I am all for integrating east and west medical philosophies and when I asked my TCM colleague about his thoughts on integrating the two forms of treatment, Rock said: “for women undergoing ART procedures such as IVF, research has shown that success rates can be greatly increased by using acupuncture and Chinese medicine at the same time. The Chinese medicine approach is all about taking a natural approach to dealing with infertility with the underlying concept being one of balance”.
By looking at the whole person and not just the reproductive system, Francis Rock endeavors to get the individual into the most healthy and fertile state they can be. The foundation for getting pregnant rests on getting your body in a state of maximum health and fortunately with the help of Chinese medicine this can be done in as natural a way as possible. This would always “…entail a detailed analysis of a person’s lifestyle including sleep habits, diet, exercise and of course every aspect of a woman’s menstrual cycle” he reminds me.
So how does acupuncture help in treating infertility?
- Improves blood flow to the uterus and reproductive organs
- Helps to thicken the uterine lining
- Helps to regulate the menstrual cycle to a normal time length
- Helps ensure the flow is smooth and without pain
- Helps to decrease stress levels
- Encourages embryo implantation when used in conjunction with IVF
- Increases the number of follicles
- Decreases the chances of miscarriage
- Boosts the immune system
- Improves sperm count and motility in men
When getting pregnant becomes a challenge, I prefer to use the word “subfertile” because most patients I see who have been initially diagnosed with infertility are actually subfertile. I see many patients who have been diagnosed with infertility still get pregnant with natural treatments alone or integrative treatments combined with IVF.
The need to evaluate individual hormones is paramount. Estrogen and progesterone (or more accurately its metabolite called pregnanediol) levels can be tested to evaluate ovulatory function in pre-menopausal women with menstrual irregularities and/or infertility.
Other tests may include:
- Day 3 FSH, estradiol, and a newer test called Anti-Mullerian hormone can help us determine a woman’s ovarian reserve
- Progesterone if low can indicate that ovulation may not have happened; if it’s low it may be a sign of PCOS. Sufficient levels are needed to sustain pregnancy.
- Low or high TSH may indicate a thyroid problem (low or high thyroid)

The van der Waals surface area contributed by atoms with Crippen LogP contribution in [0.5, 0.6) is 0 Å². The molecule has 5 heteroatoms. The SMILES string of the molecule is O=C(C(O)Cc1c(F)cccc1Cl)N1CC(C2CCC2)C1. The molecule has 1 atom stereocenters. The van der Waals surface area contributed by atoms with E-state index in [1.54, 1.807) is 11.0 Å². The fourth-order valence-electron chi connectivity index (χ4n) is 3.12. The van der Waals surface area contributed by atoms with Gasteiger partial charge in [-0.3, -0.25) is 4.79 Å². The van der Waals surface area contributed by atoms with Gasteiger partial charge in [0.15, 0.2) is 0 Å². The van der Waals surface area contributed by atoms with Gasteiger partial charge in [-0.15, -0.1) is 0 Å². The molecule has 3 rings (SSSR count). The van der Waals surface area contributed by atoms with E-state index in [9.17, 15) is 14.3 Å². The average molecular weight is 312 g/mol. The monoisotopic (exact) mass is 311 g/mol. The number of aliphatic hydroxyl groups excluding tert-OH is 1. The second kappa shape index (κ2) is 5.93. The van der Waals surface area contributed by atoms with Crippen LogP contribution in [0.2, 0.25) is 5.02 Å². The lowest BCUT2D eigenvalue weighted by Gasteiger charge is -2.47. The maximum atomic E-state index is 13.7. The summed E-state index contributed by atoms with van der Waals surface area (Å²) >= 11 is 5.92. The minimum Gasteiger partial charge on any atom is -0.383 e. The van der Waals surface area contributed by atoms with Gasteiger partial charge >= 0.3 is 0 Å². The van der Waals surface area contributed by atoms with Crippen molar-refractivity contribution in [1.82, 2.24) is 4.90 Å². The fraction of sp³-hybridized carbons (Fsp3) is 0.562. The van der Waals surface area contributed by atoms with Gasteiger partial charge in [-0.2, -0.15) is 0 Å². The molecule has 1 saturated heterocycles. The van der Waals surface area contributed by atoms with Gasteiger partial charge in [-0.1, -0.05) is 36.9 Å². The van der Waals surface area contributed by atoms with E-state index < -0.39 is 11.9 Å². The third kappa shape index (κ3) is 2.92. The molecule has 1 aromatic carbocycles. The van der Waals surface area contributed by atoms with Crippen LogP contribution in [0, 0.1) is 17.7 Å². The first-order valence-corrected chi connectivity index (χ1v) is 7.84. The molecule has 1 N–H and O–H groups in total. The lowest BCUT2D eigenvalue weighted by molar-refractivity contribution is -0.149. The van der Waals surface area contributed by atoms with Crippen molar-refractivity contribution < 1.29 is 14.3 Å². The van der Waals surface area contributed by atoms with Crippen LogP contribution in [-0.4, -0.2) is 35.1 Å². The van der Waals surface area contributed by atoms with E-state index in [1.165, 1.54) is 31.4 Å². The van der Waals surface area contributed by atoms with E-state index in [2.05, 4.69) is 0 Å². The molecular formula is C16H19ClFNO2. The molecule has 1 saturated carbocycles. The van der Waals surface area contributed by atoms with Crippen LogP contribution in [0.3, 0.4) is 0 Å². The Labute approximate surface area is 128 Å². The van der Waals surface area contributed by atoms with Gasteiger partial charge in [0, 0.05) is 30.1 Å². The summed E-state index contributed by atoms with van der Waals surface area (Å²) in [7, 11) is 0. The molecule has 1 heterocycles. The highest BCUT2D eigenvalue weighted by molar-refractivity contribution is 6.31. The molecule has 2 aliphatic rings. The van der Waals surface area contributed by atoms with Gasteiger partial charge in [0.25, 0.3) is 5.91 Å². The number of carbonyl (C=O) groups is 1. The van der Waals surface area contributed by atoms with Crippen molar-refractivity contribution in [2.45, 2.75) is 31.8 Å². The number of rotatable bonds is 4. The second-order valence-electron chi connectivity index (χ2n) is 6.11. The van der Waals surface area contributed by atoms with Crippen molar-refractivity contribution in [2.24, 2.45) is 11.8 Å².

- Low or high cortisol may impair ovulation and implantation
- High testosterone and high DHEA may be a sign of PCOS or low DHEA may affect egg quality
- Problems with blood count or inflammation can also be tested for and can affect fertility
- Depending on the situation and indication, fertility optimization may include MBSR, TCM and Acupuncture, and the following natural medicines are often considered for those with PCOS:
- Helps restore ovulation
- improves insulin sensitivity
- improves egg quality
- reduces androgens in women with PCOS
A recent study published in Fertility and Sterility on women with PCOS doing medicated fertility cycles found that taking inositol resulted in a 20% improvement in clinical pregnancy rate.
- Chastetree (Vitex)
- regulates menstrual cycle
- improves luteal phase progesterone
- N-Acetyl Cysteine (NAC)
- helps improve ovulation in PCOS
A study published in Fertility and Sterility found that NAC supplementation reduced testosterone and improved insulin sensitivity in PCOS patients
- good for cysts
- Molecular Human Reproduction. 2010 Apr;16(4):251-9. Epub 2010 Jan 12. Effects of resveratrol on proliferation and apoptosis in rat ovarian theca-interstitial cells)
Depending on the situation and indication, fertility optimization may include MBSR, TCM and Acupuncture, and the following natural medicines are often considered for those who are older where the focus becomes improving egg quality and Improving circulation to the uterus and ovaries. Oxidative stress associated with repeated ovulations appears to lower egg quality in the remaining eggs as a woman ages.
- improves fertility in mature women by acting as an antioxidant
- A 2010 Japanese study found that L Carnitine protected egg quality from oxidative effects on aging ovaries. http://www.ncbi.nlm.nih.gov/pubmed/20621580
- mitochondrial antioxidant
In a Toronto study it was found that using COQ10 in aging mice improved egg quality in aging mice. They have currently initiated a randomized placebo control trial on the effectiveness of COQ10 in older women seeking fertility treatments.
Study done in the journal fertility and sterility in 2010 showed ALA /DHA improved embryo morphology. EPA and DHA regulated estrogen and follicles in a more optimal range.
- A study published in “Reproductive Biomedicine Online” 2010 showed that DHEA improves ovarian reserve in both older and younger women (AMH values improve). Note: it is really important to be overseen by a healthcare practitioner.
Wheat grass juice
- extremely high in chlorophyll which improves excretion of xenoestrogens and fat soluble waste products. Animals that graze on wheat grass have better quality eggs.
- A 2008 study found that chlorophyll was protective against DNA damage in cells, which is very important in the case of advanced maternal age.